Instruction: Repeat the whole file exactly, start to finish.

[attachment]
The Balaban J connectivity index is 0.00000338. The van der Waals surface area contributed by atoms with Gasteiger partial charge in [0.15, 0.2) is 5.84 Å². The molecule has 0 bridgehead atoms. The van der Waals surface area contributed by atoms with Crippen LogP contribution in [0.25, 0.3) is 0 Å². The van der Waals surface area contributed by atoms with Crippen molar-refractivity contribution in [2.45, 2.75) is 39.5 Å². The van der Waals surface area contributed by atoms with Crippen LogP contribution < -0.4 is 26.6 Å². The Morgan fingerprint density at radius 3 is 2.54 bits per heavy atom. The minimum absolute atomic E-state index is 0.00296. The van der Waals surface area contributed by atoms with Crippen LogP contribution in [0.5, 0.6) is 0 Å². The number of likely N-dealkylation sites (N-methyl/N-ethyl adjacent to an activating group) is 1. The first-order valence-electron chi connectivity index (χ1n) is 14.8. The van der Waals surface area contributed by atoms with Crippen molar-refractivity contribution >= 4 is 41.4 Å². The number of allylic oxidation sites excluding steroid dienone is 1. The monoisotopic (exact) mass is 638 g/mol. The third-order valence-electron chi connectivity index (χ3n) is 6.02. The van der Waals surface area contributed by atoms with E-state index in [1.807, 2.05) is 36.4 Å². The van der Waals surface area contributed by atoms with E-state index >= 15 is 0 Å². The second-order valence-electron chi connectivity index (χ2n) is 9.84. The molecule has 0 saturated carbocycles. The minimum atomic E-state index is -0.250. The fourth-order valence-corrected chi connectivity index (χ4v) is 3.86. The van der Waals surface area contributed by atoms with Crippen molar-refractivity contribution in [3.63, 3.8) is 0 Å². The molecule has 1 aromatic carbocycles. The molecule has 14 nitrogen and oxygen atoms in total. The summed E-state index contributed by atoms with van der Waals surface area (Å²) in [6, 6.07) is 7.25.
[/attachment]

The Balaban J connectivity index is 0.00000338. The van der Waals surface area contributed by atoms with Gasteiger partial charge in [0.15, 0.2) is 5.84 Å². The molecule has 0 bridgehead atoms. The van der Waals surface area contributed by atoms with Crippen LogP contribution in [0.25, 0.3) is 0 Å². The van der Waals surface area contributed by atoms with Crippen molar-refractivity contribution in [2.45, 2.75) is 39.5 Å². The van der Waals surface area contributed by atoms with Crippen LogP contribution < -0.4 is 26.6 Å². The Morgan fingerprint density at radius 3 is 2.54 bits per heavy atom. The minimum absolute atomic E-state index is 0.00296. The van der Waals surface area contributed by atoms with Crippen LogP contribution in [0.5, 0.6) is 0 Å². The number of likely N-dealkylation sites (N-methyl/N-ethyl adjacent to an activating group) is 1. The first-order valence-electron chi connectivity index (χ1n) is 14.8. The van der Waals surface area contributed by atoms with Crippen molar-refractivity contribution >= 4 is 41.4 Å². The number of allylic oxidation sites excluding steroid dienone is 1. The monoisotopic (exact) mass is 638 g/mol. The third-order valence-electron chi connectivity index (χ3n) is 6.02. The van der Waals surface area contributed by atoms with E-state index in [1.807, 2.05) is 36.4 Å². The van der Waals surface area contributed by atoms with E-state index >= 15 is 0 Å². The second-order valence-electron chi connectivity index (χ2n) is 9.84. The molecule has 0 saturated carbocycles. The minimum atomic E-state index is -0.250. The fourth-order valence-corrected chi connectivity index (χ4v) is 3.86. The van der Waals surface area contributed by atoms with Crippen molar-refractivity contribution in [3.63, 3.8) is 0 Å². The molecule has 1 aromatic carbocycles. The molecule has 14 nitrogen and oxygen atoms in total. The summed E-state index contributed by atoms with van der Waals surface area (Å²) in [6, 6.07) is 7.25.